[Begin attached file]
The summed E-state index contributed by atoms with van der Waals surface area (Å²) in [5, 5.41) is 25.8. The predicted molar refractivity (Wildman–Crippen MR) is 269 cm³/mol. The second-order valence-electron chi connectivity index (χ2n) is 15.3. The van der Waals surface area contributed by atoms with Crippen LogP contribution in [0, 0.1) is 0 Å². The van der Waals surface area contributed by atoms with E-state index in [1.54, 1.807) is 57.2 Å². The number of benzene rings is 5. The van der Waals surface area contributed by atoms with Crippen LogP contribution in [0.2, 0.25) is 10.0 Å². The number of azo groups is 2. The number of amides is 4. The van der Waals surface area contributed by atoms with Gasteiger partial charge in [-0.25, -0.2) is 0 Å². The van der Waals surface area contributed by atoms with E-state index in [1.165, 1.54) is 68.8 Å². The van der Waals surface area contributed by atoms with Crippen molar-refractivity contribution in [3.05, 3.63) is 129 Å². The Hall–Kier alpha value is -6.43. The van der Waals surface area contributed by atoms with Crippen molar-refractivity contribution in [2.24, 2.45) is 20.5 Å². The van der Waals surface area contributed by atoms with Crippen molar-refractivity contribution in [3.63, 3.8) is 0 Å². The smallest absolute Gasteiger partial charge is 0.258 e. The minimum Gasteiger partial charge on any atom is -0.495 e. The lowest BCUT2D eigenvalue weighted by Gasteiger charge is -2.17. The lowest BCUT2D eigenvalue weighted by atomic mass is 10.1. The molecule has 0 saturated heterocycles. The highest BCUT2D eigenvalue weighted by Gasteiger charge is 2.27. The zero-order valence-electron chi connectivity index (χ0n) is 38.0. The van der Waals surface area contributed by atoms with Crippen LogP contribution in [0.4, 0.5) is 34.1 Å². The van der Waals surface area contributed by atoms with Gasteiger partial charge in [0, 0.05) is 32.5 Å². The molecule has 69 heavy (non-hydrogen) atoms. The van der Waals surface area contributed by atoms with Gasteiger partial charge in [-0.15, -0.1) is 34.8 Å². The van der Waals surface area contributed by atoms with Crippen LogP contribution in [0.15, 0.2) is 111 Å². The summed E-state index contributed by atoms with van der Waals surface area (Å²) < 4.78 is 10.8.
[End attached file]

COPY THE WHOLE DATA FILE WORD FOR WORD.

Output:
The summed E-state index contributed by atoms with van der Waals surface area (Å²) in [5, 5.41) is 25.8. The predicted molar refractivity (Wildman–Crippen MR) is 269 cm³/mol. The second-order valence-electron chi connectivity index (χ2n) is 15.3. The van der Waals surface area contributed by atoms with Crippen LogP contribution in [0, 0.1) is 0 Å². The van der Waals surface area contributed by atoms with E-state index in [1.54, 1.807) is 57.2 Å². The number of benzene rings is 5. The van der Waals surface area contributed by atoms with Crippen LogP contribution in [0.2, 0.25) is 10.0 Å². The number of azo groups is 2. The number of amides is 4. The van der Waals surface area contributed by atoms with Gasteiger partial charge in [-0.25, -0.2) is 0 Å². The van der Waals surface area contributed by atoms with E-state index in [1.165, 1.54) is 68.8 Å². The van der Waals surface area contributed by atoms with Crippen molar-refractivity contribution in [3.05, 3.63) is 129 Å². The Hall–Kier alpha value is -6.43. The van der Waals surface area contributed by atoms with Crippen molar-refractivity contribution in [2.24, 2.45) is 20.5 Å². The van der Waals surface area contributed by atoms with Crippen molar-refractivity contribution in [3.63, 3.8) is 0 Å². The smallest absolute Gasteiger partial charge is 0.258 e. The minimum Gasteiger partial charge on any atom is -0.495 e. The lowest BCUT2D eigenvalue weighted by Gasteiger charge is -2.17. The lowest BCUT2D eigenvalue weighted by atomic mass is 10.1. The molecule has 0 saturated heterocycles. The highest BCUT2D eigenvalue weighted by Gasteiger charge is 2.27. The zero-order valence-electron chi connectivity index (χ0n) is 38.0. The van der Waals surface area contributed by atoms with Crippen LogP contribution in [0.4, 0.5) is 34.1 Å². The van der Waals surface area contributed by atoms with Gasteiger partial charge in [0, 0.05) is 32.5 Å². The molecule has 69 heavy (non-hydrogen) atoms. The van der Waals surface area contributed by atoms with Gasteiger partial charge in [-0.15, -0.1) is 34.8 Å². The van der Waals surface area contributed by atoms with Crippen LogP contribution in [0.15, 0.2) is 111 Å². The summed E-state index contributed by atoms with van der Waals surface area (Å²) < 4.78 is 10.8.